The NYT asks if technology is ultimately the answer to solving the disruptions of technology. That’s as silly as bemoaning the disruption itself, and lacks as much intuition as the original premise that modern tech is somehow more disruptive than historical technology. If you use the creative disruption produced by a new technological development to solve the issues created by the last technological disruption, what do you get? Well, in the fitness world at least, you get CrossFit.

The challenge now, for CrossFit and other present day disrupters, is to figure out what the next disruption is likely to be, and then use that next new technology to remain culturally relevant.

I’ll see you next week…

Posted by bingo at May 3, 2015 7:48 AM

The Coda (Adopted from Sunday musings 3/1/15)

A friend from my post-grad program recently reminded me of the coda I shared with him some 25+ years ago. It turns out that, for the most part, I’ve continued to make most decisions using the same three simple concepts.

Knowledge is Power. Pretty obvious, that one. The guy in the know always starts every encounter with a huge advantage. The more you know the less likely you are to be ambushed, knocked on your heels. Foreknowledge begets forethought, which while not foolproof, at least should inoculate you against being fooled or looking foolish. One should not only try to have the most knowledge but also to be aware when one does not.

Perception is more important than reality. You could say this one also takes into account bias, both yours and that of others. What is the reality of human influence on the global climate, for example? Your perception of this along with any biases you may have is your version of reality. Being open to this phenomenon in yourself allows you to maintain a more critical view of your own reality. Knowing this about others around you should help to keep you from being surprised by their reactions to you and what you do and say.

Evolution is better than revolution. Slow, steady, incremental movement toward better is generally better tolerated by both participants and spectators. Face it, there’s an awful lot of carnage in any kind of revolution, and it seems as if the more disruptive the revolution the more collateral damage there is among spectators and bystanders. The violence inherent in revolution is not necessarily physical; economic disruption can feel an awful lot like a punch to the throat, eh?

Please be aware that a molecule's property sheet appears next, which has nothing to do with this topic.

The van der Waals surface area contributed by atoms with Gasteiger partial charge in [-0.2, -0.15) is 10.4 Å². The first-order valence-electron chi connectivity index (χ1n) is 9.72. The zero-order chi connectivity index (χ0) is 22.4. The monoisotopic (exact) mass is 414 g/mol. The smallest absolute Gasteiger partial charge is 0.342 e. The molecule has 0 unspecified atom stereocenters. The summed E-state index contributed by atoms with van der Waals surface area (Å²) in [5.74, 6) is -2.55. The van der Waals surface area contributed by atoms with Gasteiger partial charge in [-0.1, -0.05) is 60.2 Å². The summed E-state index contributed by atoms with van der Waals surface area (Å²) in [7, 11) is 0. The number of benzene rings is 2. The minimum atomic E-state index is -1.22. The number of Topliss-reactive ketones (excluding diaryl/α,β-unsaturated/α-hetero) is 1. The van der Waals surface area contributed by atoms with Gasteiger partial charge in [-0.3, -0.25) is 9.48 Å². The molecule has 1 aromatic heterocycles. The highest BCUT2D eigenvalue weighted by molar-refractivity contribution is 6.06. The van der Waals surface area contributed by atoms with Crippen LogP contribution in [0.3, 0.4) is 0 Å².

This last one is kinda tricky, in part because it rides both alongside and astride the first two. Every evolution begins at some point with the equivalent of a revolution. A single genius idea launched into an entrenched system upends intellectual, economic, or some other established orthodoxy. Whether it’s a revolution or evolution depends on when you became aware of its existence and how it is changing you or your life. I’m sure the good folks at Radio Shack look at what happened to them as being trounced in a revolution, but Amazon probably barely rose to yawn.

Sometimes life is not much more than “read and react”. Like a linebacker. Maybe most times for most people. Three simple rules, a coda if you will, have helped guide me and a few folks I might have mentored once upon a time to make what feel like better decisions for us and those around us.

What’s your coda?